Managers: Use Social Media Techniques to Make Feedback more Relevant

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Social media. The vast majority of us use it on a regular basis.  In fact, 69% of adults and 81% of teens use social media, according to the Pew Research Center.

We use social media because it gives us something.  We get a feeling of belonging when thirty people love the beach photo we post on Facebook.  We feel knowledgeable when we read about trending topics on LinkedIn. At parties, we can even sound “pinteresting.”

Social media platforms stimulate our brains in ways previous generations never dreamed. The “feedback” people receive from social media platforms physically taps into the brain’s reward center due to its frequent and unpredictable nature.

Social media feedback draws parallels to delivering relevant feedback in the business world.  To best motivate and empower employees, managers should consider three major principles.

Managers, Be Unpredictable When Giving Feedback

One of the ways social media captivates us is due to its unpredictable nature.  Every time we refresh the screen, we see current information tailored to us.  “When the outcome is unpredictable, the behavior is more likely to repeat,” says psychologist Jacqueline Sperling, PhD. “Think of a slot machine: if game players knew they never were going to get money by playing the game, then they never would play.  The idea of a potential reward keeps the machines in use.  The same goes for social media sites…. The unknown outcome and possibility of a desired outcome can keep users engaged with the sites,” she says.

It may work well for managers to regularly schedule performance reviews, and these reviews have a place, but there is power in an unsolicited compliment, especially if it is specific. Sincere, unexpected feedback keeps an employee on his or her toes and motivated to work for more.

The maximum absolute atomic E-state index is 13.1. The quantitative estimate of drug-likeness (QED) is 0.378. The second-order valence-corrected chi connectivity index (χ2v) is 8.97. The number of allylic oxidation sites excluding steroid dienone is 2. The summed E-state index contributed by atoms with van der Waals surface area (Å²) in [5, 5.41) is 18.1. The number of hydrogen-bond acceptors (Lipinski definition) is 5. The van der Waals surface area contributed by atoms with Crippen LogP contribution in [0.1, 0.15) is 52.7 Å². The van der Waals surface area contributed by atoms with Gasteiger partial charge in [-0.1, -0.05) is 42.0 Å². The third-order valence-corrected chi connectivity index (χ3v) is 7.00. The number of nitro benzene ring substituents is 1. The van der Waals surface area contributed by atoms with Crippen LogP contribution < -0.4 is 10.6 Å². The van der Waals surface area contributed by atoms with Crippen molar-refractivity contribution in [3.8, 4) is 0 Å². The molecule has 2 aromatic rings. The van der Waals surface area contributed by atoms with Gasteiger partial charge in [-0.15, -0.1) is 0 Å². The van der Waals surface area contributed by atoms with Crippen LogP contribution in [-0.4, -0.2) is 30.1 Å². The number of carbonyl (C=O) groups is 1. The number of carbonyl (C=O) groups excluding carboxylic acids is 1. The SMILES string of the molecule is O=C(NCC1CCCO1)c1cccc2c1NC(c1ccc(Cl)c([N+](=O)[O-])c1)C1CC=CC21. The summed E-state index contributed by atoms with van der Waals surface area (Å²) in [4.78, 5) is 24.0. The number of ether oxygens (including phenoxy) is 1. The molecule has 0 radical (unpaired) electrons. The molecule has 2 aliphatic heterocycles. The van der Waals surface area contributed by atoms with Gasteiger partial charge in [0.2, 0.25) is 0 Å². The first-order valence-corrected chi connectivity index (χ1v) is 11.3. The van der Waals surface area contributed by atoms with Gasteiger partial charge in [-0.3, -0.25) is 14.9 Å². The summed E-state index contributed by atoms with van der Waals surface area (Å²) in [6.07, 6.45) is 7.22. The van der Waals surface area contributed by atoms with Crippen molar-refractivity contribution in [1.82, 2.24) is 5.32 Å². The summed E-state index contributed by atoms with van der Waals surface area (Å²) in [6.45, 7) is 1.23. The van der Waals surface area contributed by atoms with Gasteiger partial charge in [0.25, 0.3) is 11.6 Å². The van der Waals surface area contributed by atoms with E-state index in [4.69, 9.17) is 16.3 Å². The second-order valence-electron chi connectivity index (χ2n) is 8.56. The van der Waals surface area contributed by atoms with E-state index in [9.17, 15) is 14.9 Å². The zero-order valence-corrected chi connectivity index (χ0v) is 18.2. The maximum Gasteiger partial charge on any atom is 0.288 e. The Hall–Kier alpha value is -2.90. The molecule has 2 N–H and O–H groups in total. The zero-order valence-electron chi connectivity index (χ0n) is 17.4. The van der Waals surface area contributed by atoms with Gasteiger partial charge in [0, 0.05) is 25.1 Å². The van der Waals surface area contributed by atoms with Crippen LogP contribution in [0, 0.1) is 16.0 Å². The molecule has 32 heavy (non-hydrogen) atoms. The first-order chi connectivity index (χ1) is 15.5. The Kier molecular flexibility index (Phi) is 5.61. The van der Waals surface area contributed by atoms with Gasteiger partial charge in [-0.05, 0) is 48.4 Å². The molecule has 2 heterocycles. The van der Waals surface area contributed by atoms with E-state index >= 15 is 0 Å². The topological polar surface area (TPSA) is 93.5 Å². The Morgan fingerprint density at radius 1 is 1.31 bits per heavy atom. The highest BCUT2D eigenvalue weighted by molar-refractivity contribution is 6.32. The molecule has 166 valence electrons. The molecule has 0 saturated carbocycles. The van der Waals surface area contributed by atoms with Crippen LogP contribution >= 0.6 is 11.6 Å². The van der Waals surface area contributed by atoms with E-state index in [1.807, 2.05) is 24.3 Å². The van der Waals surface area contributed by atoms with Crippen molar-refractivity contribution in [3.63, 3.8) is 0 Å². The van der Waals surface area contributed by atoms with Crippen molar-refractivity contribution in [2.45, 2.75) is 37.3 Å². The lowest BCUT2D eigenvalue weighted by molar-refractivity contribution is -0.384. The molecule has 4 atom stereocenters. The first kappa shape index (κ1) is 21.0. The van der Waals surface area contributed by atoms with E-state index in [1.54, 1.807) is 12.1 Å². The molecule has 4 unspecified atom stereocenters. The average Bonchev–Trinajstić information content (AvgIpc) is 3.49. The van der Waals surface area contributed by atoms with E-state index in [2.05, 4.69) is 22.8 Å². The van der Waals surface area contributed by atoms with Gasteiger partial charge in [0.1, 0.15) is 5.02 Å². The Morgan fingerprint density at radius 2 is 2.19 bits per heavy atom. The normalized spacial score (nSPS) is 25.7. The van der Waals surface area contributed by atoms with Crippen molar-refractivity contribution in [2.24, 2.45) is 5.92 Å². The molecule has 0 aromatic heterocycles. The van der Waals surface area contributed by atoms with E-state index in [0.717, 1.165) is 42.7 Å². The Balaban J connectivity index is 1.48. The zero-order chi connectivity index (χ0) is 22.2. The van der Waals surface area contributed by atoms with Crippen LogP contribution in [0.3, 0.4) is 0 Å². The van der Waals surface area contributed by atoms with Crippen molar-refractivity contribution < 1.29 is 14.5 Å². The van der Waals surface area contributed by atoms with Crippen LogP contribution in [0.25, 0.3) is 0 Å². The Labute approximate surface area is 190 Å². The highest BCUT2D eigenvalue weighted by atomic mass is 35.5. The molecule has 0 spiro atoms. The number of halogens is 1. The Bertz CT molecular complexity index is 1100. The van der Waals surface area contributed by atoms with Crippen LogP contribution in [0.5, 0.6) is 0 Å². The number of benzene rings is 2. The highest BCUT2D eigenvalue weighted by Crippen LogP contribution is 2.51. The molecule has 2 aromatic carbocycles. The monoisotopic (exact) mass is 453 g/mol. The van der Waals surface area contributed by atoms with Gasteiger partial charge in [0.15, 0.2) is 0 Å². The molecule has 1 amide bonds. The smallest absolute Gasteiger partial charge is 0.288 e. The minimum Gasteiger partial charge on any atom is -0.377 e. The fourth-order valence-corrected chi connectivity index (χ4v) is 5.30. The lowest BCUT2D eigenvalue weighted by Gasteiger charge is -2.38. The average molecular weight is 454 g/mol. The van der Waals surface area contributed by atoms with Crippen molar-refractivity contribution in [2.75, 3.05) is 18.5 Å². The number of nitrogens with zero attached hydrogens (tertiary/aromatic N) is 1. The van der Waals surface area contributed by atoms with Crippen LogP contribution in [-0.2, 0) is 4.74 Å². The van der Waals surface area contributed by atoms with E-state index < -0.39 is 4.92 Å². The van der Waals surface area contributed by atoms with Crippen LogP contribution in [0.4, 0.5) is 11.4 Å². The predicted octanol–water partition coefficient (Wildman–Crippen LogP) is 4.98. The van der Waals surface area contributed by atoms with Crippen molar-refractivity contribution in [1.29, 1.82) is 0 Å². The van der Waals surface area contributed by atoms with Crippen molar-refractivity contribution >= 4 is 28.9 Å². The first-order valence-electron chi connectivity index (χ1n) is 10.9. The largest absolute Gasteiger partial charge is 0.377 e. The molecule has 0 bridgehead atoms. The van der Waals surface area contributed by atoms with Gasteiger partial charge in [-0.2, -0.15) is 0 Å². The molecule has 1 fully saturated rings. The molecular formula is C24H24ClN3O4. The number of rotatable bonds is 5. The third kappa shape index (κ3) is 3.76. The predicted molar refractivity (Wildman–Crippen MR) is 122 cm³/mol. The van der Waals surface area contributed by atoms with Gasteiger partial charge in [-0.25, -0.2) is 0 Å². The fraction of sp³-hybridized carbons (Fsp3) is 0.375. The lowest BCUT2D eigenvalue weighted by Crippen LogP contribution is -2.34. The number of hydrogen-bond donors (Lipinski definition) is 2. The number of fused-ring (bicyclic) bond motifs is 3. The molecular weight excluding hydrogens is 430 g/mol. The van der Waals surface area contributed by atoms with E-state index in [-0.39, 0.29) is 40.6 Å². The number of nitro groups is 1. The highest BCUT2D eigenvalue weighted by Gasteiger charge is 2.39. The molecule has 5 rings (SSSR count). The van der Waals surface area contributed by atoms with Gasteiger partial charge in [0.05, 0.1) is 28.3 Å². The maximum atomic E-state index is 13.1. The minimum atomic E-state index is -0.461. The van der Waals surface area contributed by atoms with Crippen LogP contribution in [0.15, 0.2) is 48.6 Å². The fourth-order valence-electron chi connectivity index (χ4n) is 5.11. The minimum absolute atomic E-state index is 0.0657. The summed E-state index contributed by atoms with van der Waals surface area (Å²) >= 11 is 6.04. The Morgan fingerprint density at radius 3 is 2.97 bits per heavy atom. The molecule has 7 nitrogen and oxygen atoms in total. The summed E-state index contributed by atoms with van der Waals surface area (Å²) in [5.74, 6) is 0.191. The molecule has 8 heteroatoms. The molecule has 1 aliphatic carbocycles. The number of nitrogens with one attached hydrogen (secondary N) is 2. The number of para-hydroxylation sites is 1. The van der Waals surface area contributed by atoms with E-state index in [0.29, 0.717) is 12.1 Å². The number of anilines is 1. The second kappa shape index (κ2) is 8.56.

Also, unpredictable feedback is timelier. Even if corrective, it is far more effective if delivered right away rather than at a monthly review.

Managers, Employees “Like” Frequent Feedback

Partly due to social media comments and likes, today’s employees are addicted to the high of frequent feedback. Within a minute of posting something on a social platform, a person may receive multiple likes and comments.  The “high” we get from this connection is grounded in physical proof: “It (social media) provides immediate rewards in the form of a dopamine release (the happy hormone) every time you post or get a notification from the app. This constant barrage of shallow rewards rewires your brain to want more of what caused that dopamine release, which leads to social media addiction,” says Majid Fotuhi of Neurogrow.

How often should managers give feedback, so it still sounds sincere?  According to the Center for Generational Kinetics, 65% of Gen Z employees prefer getting feedback at least once a week.  While this may be too often for many managers, once a month plus some unpredictable feedback is a good place to start.

Managers should keep in mind that feedback can come in multiple forms: customers can be solicited via surveys or focus groups; data can be used to give more objective feedback; and feedback can come from more than one leader or peer. The means by which feedback is delivered can be in person, by text, by email, or by phone.

Regular feedback, even if constructive, can build employee relationships and reduce workplace turnover.

Managers, Consider FOMO to Give Feedback Evenly

 When implementing these suggestions, it is good to have an awareness of evenly distributing feedback among employees.  This ties to another social media phenomenon called FOMO (fear of missing out).  Missing out on feedback can create anxiety for other employees.

In the social media world, people are constantly making comparisons. “When reviewing others’ social activity, people tend to make comparisons such as, ‘Did I get as many likes as someone else?,’ or ‘Why didn’t this person like my post, but this other person did?’” says Dr. Spearling.

Making an effort to give feedback evenly amongst coworkers can help eliminate a culture of fear and jealousy.  Employees should always know where they stand so there is never shock when receiving feedback.

Artemis Consultants is a recruiting firm that believes in the value of relevant communication.  With the mainstream use of social media, companies need to stay current on how to best motivate and retain employees.

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